The logical fallacy at the heart of the intellectual case for Brexit
October 1, 2021
Half a decade after the Brexit vote, it is clear that the classical liberal intellectual case for Brexit has a fatal flaw. There were many reasons for voting Brexit, and as these have been rehashed endlessly, I won’t do so here.
I find one line of argument fascinating because it comes from the type of person who tends to think like me. Those who see themselves as classical liberals and value the intellectual contributions of John Stuart Mill, Karl Popper and Friedrich Hayek. We think the market is better at solving problems than the state and appreciate how Margaret Thatcher saved us from the abyss of socialism. I know many such people, and every single one eligible to vote in Britain voted Brexit, or wish they had voted Brexit, except me.
Who is right?
Simple. There is a fatal logical fallacy in the intellectual case the classical liberals have made for Brexit, which is how Brexit will make things better.
Their intellectual case is that the European Union is horrible. It was holding us back. Now we are unshackled and can implement sensible economic policies, enjoy future growth and prosperity. Meanwhile, the EU is bogged down by its internal contradictions, excessive regulations and anticapitalism.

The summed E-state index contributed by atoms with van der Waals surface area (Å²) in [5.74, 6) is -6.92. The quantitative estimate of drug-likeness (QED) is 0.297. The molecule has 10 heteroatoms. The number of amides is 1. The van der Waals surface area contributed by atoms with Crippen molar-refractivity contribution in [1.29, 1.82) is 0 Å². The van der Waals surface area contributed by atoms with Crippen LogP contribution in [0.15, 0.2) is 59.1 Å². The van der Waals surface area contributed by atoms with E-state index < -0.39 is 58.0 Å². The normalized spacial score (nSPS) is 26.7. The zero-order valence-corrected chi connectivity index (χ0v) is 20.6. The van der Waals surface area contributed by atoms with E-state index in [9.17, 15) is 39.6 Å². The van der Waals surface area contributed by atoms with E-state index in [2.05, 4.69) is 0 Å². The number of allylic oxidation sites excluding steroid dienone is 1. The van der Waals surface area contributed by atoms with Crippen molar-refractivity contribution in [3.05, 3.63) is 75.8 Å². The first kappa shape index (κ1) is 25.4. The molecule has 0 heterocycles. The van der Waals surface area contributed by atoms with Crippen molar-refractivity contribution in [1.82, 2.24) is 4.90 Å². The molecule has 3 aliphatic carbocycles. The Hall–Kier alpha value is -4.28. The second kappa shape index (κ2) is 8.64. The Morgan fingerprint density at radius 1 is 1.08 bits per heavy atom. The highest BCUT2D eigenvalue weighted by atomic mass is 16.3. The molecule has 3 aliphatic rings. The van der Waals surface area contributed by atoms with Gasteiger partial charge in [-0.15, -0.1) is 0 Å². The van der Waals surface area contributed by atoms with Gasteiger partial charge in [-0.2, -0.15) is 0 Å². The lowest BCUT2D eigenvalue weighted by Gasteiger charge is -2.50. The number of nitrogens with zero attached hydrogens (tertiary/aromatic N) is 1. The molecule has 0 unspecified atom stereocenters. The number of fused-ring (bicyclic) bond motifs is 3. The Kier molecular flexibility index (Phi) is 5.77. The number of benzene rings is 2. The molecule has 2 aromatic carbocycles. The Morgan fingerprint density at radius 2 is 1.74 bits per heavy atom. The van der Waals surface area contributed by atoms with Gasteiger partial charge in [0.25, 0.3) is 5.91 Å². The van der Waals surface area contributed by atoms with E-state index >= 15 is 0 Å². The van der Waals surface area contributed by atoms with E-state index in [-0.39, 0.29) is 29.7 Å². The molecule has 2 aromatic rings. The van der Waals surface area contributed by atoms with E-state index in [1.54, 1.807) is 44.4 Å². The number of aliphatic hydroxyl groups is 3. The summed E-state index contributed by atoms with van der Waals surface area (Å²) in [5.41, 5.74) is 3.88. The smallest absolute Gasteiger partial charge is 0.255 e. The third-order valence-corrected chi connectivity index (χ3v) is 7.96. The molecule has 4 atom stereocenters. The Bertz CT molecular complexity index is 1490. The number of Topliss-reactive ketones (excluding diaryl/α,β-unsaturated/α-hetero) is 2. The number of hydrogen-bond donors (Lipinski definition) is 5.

What is missing is any evidence that we can do any better. That after “gaining our independence”, we would find our own, better path to prosperity. Except, Britain does not like free markets. It likes its regulations, big state, control of citizens even more than its European neighbours. So after decoupling from the EU, we won’t take advantage by liberalising. No, we take the advantage to regulate, control, tax.
And perversely, we can do self damage we would not have been able to do while members of the EU.
Because what the classical liberal Brexiteers, in their hatred for the EU, miss is that one of the primary purposes of the EU is to make sure countries don’t do too many stupid things.
And now that we are outside, we are free to do stupid things. And we are taking full advantage of our freedom to do exactly that.
And that is the fatal flaw in the classical liberal case for Brexit. It is not enough to say that the EU is horrible. They did not show is how we would take advantage given what we know about the political constraints of Britain.
When I have made this argument to the classical liberal Brexiters, they usually say, “I agree, and I don’t care. I hate the EU, we are better than them, we left, and that all that matters”. Sad.